Copyright only worked when both author and publisher sought protection from two kinds of theft: (i) theft of text; and (ii) theft of text authorship (in other words, plagiarism). As we have tried to show here, the first kind of theft, jointly condemned by the trade author and publisher is, on the contrary, condoned and even encouraged by the learned author. The second kind of theft --- plagiarism --- still requires safeguards, but those safeguards in the electronic medium will be technological ones such as encryption, date authentication, hidden attachments and text-comparator engines that trawl the Internet looking for look-alikes. The Internet makes it easier to plagiarise, but it also makes it easier to detect plagiarism.
Moreover, theft of authorship would be a victimless crime with the average no-citation article: if the article is not found to be useful by the learned community under the name of its original author, it is unlikely to enjoy a better fate under another name. (The true victim of stolen authorship is the plagiarist's employer, if it inspires a reward.)
For important articles, their very importance will guarantee a high profile when they appear, providing an intersubjective date-stamping in the minds of its readers that will be backed up by objective date-stamping with at least as much reliability as printing it on paper and disseminating it worldwide had done in the Gutenberg era.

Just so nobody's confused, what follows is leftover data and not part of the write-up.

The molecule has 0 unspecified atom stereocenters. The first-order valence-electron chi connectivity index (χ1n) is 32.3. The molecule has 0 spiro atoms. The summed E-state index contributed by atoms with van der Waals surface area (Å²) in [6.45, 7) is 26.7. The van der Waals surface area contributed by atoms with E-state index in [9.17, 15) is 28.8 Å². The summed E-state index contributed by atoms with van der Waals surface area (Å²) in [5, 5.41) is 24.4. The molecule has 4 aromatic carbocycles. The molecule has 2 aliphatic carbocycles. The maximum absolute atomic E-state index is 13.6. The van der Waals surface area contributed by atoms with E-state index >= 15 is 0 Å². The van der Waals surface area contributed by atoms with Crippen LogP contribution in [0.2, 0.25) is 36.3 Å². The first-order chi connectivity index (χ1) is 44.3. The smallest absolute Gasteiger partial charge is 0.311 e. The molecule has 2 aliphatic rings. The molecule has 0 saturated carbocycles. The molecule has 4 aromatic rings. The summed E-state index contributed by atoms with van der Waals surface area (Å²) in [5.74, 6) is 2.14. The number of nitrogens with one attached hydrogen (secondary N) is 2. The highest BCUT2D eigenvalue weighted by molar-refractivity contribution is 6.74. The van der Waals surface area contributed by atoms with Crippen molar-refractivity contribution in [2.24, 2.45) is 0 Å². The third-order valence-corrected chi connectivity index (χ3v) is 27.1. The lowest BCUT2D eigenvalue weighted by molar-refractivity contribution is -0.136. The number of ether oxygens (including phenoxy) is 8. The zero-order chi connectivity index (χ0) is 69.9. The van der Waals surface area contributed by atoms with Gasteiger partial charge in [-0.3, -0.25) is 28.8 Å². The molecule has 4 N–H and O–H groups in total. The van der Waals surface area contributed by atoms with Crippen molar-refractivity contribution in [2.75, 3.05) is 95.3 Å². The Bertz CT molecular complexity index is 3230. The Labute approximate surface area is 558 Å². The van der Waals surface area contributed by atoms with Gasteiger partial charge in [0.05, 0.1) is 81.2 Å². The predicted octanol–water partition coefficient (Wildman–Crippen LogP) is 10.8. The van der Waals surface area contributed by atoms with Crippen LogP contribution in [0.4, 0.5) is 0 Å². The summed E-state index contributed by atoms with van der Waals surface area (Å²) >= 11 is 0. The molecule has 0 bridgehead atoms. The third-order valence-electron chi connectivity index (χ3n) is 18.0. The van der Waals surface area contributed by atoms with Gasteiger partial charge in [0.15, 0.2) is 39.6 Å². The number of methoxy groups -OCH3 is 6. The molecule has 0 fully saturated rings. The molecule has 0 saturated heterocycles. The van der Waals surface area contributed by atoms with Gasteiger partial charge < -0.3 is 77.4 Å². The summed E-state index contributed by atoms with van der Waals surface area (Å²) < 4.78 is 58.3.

Can anything be done to hasten the advent of the optimal and inevitable solution in learned research publication? Yes there can, and in a growing number of fields in physics, the paper house of cards is already poised to come tumbling down. As he readily concedes, the first author, with his 'subversive proposal', has been playing John the Baptist to Paul Ginsparg's Messiah (and historians will no doubt confirm this once the optimal-and-inevitable has come to pass).
In 1994, Harnad circulated on the Internet a subversive proposal intended to accelerate the collapse of the paper cardhouse. From his own experience of editing a paper journal, Behavioural and Brain Science (published by Cambridge University Press, Cambridge, U.K.), for twenty years, and an electronic journal, Psycoloquy (supported by the American Psychological Association), for seven years, Harnad knew what was holding contributors back. First, they were afraid that they would not get proper credit for publishing in an electronic journal; and second, the electronic medium did not appear to have the assured permanence of the paper corpus.